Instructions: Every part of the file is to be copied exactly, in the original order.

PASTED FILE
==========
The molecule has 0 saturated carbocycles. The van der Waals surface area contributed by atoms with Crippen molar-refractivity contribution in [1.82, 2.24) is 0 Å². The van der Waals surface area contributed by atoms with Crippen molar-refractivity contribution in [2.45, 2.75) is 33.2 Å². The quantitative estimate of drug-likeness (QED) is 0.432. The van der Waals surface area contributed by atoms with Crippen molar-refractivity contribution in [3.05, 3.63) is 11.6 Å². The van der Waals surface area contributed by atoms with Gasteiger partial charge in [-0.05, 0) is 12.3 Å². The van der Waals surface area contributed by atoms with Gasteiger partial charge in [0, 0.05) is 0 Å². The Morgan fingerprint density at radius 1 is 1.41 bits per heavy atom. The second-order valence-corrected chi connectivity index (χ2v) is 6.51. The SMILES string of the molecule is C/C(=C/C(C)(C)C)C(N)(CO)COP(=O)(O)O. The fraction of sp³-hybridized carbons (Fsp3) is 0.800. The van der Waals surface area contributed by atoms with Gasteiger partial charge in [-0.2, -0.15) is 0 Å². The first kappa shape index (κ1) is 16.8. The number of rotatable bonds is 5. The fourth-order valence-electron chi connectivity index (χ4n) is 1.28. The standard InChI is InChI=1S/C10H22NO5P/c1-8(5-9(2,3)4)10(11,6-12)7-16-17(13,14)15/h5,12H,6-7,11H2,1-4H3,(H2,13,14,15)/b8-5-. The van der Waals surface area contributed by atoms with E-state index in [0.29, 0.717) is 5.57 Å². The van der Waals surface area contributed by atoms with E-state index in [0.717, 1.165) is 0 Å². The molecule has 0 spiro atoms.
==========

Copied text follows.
The molecule has 0 saturated carbocycles. The van der Waals surface area contributed by atoms with Crippen molar-refractivity contribution in [1.82, 2.24) is 0 Å². The van der Waals surface area contributed by atoms with Crippen molar-refractivity contribution in [2.45, 2.75) is 33.2 Å². The quantitative estimate of drug-likeness (QED) is 0.432. The van der Waals surface area contributed by atoms with Crippen molar-refractivity contribution in [3.05, 3.63) is 11.6 Å². The van der Waals surface area contributed by atoms with Gasteiger partial charge in [-0.05, 0) is 12.3 Å². The van der Waals surface area contributed by atoms with Gasteiger partial charge in [0, 0.05) is 0 Å². The Morgan fingerprint density at radius 1 is 1.41 bits per heavy atom. The second-order valence-corrected chi connectivity index (χ2v) is 6.51. The SMILES string of the molecule is C/C(=C/C(C)(C)C)C(N)(CO)COP(=O)(O)O. The fraction of sp³-hybridized carbons (Fsp3) is 0.800. The van der Waals surface area contributed by atoms with Gasteiger partial charge in [-0.2, -0.15) is 0 Å². The first kappa shape index (κ1) is 16.8. The number of rotatable bonds is 5. The fourth-order valence-electron chi connectivity index (χ4n) is 1.28. The standard InChI is InChI=1S/C10H22NO5P/c1-8(5-9(2,3)4)10(11,6-12)7-16-17(13,14)15/h5,12H,6-7,11H2,1-4H3,(H2,13,14,15)/b8-5-. The van der Waals surface area contributed by atoms with E-state index in [0.29, 0.717) is 5.57 Å². The van der Waals surface area contributed by atoms with E-state index in [0.717, 1.165) is 0 Å². The molecule has 0 spiro atoms.